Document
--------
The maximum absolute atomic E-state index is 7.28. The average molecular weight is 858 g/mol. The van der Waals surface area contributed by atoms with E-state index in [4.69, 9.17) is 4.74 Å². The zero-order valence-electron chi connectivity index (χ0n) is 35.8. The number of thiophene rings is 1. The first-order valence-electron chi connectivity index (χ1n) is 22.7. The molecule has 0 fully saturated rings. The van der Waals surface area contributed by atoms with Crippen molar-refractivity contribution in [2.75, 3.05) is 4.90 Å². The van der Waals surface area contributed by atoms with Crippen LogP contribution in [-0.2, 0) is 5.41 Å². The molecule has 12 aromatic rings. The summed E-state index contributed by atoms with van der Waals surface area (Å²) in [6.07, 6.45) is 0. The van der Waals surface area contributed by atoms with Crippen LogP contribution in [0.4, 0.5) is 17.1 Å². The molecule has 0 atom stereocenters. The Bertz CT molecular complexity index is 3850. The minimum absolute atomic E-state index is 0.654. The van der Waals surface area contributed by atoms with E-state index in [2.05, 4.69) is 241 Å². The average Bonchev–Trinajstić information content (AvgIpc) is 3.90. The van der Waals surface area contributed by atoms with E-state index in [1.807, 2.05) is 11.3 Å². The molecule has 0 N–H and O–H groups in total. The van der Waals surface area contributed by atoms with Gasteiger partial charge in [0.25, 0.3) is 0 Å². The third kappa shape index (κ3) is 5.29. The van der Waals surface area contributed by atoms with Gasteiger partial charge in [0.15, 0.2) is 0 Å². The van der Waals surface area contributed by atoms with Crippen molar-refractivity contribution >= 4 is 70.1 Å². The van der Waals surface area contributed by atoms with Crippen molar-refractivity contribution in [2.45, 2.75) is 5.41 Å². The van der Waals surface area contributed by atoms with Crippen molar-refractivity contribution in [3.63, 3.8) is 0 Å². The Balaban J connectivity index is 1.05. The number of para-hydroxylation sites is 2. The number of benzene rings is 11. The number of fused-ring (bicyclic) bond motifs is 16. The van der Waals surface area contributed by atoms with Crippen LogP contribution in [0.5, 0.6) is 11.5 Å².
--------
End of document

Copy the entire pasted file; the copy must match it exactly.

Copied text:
The maximum absolute atomic E-state index is 7.28. The average molecular weight is 858 g/mol. The van der Waals surface area contributed by atoms with E-state index in [4.69, 9.17) is 4.74 Å². The zero-order valence-electron chi connectivity index (χ0n) is 35.8. The number of thiophene rings is 1. The first-order valence-electron chi connectivity index (χ1n) is 22.7. The molecule has 0 fully saturated rings. The van der Waals surface area contributed by atoms with Crippen molar-refractivity contribution in [2.75, 3.05) is 4.90 Å². The van der Waals surface area contributed by atoms with Crippen LogP contribution in [-0.2, 0) is 5.41 Å². The molecule has 12 aromatic rings. The summed E-state index contributed by atoms with van der Waals surface area (Å²) in [6.07, 6.45) is 0. The van der Waals surface area contributed by atoms with Crippen LogP contribution in [0.4, 0.5) is 17.1 Å². The molecule has 0 atom stereocenters. The Bertz CT molecular complexity index is 3850. The minimum absolute atomic E-state index is 0.654. The van der Waals surface area contributed by atoms with E-state index in [2.05, 4.69) is 241 Å². The average Bonchev–Trinajstić information content (AvgIpc) is 3.90. The van der Waals surface area contributed by atoms with E-state index in [1.807, 2.05) is 11.3 Å². The molecule has 0 N–H and O–H groups in total. The van der Waals surface area contributed by atoms with Gasteiger partial charge in [0.25, 0.3) is 0 Å². The third kappa shape index (κ3) is 5.29. The van der Waals surface area contributed by atoms with Gasteiger partial charge in [0.15, 0.2) is 0 Å². The van der Waals surface area contributed by atoms with Crippen molar-refractivity contribution >= 4 is 70.1 Å². The van der Waals surface area contributed by atoms with Crippen molar-refractivity contribution in [2.45, 2.75) is 5.41 Å². The van der Waals surface area contributed by atoms with Crippen molar-refractivity contribution in [3.63, 3.8) is 0 Å². The Balaban J connectivity index is 1.05. The number of para-hydroxylation sites is 2. The number of benzene rings is 11. The number of fused-ring (bicyclic) bond motifs is 16. The van der Waals surface area contributed by atoms with Crippen LogP contribution in [0.5, 0.6) is 11.5 Å².